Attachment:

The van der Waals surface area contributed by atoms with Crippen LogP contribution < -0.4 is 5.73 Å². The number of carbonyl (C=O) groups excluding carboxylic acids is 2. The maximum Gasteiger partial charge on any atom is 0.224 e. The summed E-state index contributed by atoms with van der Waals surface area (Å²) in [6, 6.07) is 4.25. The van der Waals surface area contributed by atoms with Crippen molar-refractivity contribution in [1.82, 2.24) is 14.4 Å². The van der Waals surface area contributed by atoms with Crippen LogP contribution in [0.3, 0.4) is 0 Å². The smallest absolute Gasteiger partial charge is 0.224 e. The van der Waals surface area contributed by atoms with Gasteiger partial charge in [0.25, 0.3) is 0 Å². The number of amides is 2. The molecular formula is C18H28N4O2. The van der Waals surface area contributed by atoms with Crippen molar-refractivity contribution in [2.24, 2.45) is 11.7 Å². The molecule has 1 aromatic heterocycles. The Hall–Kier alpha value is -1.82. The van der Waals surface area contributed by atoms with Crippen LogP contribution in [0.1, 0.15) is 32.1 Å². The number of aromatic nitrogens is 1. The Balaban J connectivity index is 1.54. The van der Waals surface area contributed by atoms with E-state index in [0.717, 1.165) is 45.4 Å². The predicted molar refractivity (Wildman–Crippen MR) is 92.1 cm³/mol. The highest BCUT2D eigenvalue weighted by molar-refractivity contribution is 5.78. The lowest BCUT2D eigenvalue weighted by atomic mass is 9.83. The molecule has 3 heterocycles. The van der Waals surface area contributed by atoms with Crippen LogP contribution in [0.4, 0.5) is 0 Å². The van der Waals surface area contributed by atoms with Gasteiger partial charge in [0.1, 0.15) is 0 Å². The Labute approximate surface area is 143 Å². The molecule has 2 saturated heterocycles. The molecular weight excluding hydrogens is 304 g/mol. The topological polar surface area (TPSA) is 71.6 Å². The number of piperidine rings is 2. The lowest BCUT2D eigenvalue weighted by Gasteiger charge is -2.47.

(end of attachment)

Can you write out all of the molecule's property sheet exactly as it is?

The van der Waals surface area contributed by atoms with Crippen LogP contribution < -0.4 is 5.73 Å². The number of carbonyl (C=O) groups excluding carboxylic acids is 2. The maximum Gasteiger partial charge on any atom is 0.224 e. The summed E-state index contributed by atoms with van der Waals surface area (Å²) in [6, 6.07) is 4.25. The van der Waals surface area contributed by atoms with Crippen molar-refractivity contribution in [1.82, 2.24) is 14.4 Å². The van der Waals surface area contributed by atoms with Crippen LogP contribution in [0.3, 0.4) is 0 Å². The smallest absolute Gasteiger partial charge is 0.224 e. The van der Waals surface area contributed by atoms with Gasteiger partial charge in [0.25, 0.3) is 0 Å². The number of amides is 2. The molecular formula is C18H28N4O2. The van der Waals surface area contributed by atoms with Crippen molar-refractivity contribution in [2.24, 2.45) is 11.7 Å². The molecule has 1 aromatic heterocycles. The Hall–Kier alpha value is -1.82. The van der Waals surface area contributed by atoms with Crippen LogP contribution in [0.1, 0.15) is 32.1 Å². The number of aromatic nitrogens is 1. The Balaban J connectivity index is 1.54. The van der Waals surface area contributed by atoms with E-state index in [0.717, 1.165) is 45.4 Å². The predicted molar refractivity (Wildman–Crippen MR) is 92.1 cm³/mol. The highest BCUT2D eigenvalue weighted by molar-refractivity contribution is 5.78. The lowest BCUT2D eigenvalue weighted by atomic mass is 9.83. The molecule has 3 heterocycles. The van der Waals surface area contributed by atoms with Crippen LogP contribution in [0.4, 0.5) is 0 Å². The van der Waals surface area contributed by atoms with Gasteiger partial charge in [0.1, 0.15) is 0 Å². The Labute approximate surface area is 143 Å². The molecule has 2 saturated heterocycles. The molecular weight excluding hydrogens is 304 g/mol. The topological polar surface area (TPSA) is 71.6 Å². The number of piperidine rings is 2. The lowest BCUT2D eigenvalue weighted by Gasteiger charge is -2.47.